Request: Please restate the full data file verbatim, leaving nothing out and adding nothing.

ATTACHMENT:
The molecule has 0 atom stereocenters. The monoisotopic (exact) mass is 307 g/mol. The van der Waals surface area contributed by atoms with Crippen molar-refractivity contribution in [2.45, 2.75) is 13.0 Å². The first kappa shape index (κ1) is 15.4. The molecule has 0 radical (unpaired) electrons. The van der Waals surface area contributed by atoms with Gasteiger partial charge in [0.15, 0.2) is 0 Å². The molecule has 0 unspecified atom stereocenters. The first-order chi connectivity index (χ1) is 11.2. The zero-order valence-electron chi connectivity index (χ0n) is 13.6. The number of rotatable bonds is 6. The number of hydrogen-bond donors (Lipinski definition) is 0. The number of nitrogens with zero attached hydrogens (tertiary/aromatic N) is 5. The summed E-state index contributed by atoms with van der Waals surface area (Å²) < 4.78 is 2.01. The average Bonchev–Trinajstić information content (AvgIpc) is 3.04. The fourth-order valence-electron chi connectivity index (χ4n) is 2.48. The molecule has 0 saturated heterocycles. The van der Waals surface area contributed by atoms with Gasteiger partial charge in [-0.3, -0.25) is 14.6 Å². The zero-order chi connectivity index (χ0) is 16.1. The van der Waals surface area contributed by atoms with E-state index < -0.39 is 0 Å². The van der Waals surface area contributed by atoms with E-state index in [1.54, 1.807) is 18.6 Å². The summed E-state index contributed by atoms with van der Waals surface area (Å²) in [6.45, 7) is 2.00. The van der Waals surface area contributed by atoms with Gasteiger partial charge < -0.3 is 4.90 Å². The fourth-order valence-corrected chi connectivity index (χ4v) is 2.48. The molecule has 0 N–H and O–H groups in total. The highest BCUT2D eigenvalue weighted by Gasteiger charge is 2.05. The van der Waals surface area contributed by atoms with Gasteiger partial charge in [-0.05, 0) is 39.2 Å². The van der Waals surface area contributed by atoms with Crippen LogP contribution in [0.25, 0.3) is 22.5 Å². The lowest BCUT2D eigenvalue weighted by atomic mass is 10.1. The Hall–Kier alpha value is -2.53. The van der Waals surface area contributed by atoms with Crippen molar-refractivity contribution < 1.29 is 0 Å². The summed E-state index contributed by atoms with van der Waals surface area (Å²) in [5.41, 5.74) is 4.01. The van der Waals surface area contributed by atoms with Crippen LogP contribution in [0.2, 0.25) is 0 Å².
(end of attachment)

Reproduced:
The molecule has 0 atom stereocenters. The monoisotopic (exact) mass is 307 g/mol. The van der Waals surface area contributed by atoms with Crippen molar-refractivity contribution in [2.45, 2.75) is 13.0 Å². The first kappa shape index (κ1) is 15.4. The molecule has 0 radical (unpaired) electrons. The van der Waals surface area contributed by atoms with Gasteiger partial charge in [0.15, 0.2) is 0 Å². The molecule has 0 unspecified atom stereocenters. The first-order chi connectivity index (χ1) is 11.2. The zero-order valence-electron chi connectivity index (χ0n) is 13.6. The number of rotatable bonds is 6. The number of hydrogen-bond donors (Lipinski definition) is 0. The number of nitrogens with zero attached hydrogens (tertiary/aromatic N) is 5. The summed E-state index contributed by atoms with van der Waals surface area (Å²) < 4.78 is 2.01. The average Bonchev–Trinajstić information content (AvgIpc) is 3.04. The fourth-order valence-electron chi connectivity index (χ4n) is 2.48. The molecule has 0 saturated heterocycles. The van der Waals surface area contributed by atoms with Gasteiger partial charge in [-0.3, -0.25) is 14.6 Å². The zero-order chi connectivity index (χ0) is 16.1. The van der Waals surface area contributed by atoms with E-state index < -0.39 is 0 Å². The van der Waals surface area contributed by atoms with E-state index in [1.54, 1.807) is 18.6 Å². The summed E-state index contributed by atoms with van der Waals surface area (Å²) in [6.45, 7) is 2.00. The van der Waals surface area contributed by atoms with Gasteiger partial charge < -0.3 is 4.90 Å². The fourth-order valence-corrected chi connectivity index (χ4v) is 2.48. The molecule has 0 N–H and O–H groups in total. The highest BCUT2D eigenvalue weighted by Gasteiger charge is 2.05. The van der Waals surface area contributed by atoms with Gasteiger partial charge in [-0.05, 0) is 39.2 Å². The van der Waals surface area contributed by atoms with Crippen LogP contribution in [0.25, 0.3) is 22.5 Å². The lowest BCUT2D eigenvalue weighted by atomic mass is 10.1. The Hall–Kier alpha value is -2.53. The van der Waals surface area contributed by atoms with Crippen molar-refractivity contribution < 1.29 is 0 Å². The summed E-state index contributed by atoms with van der Waals surface area (Å²) in [5.41, 5.74) is 4.01. The van der Waals surface area contributed by atoms with Crippen LogP contribution in [0.2, 0.25) is 0 Å².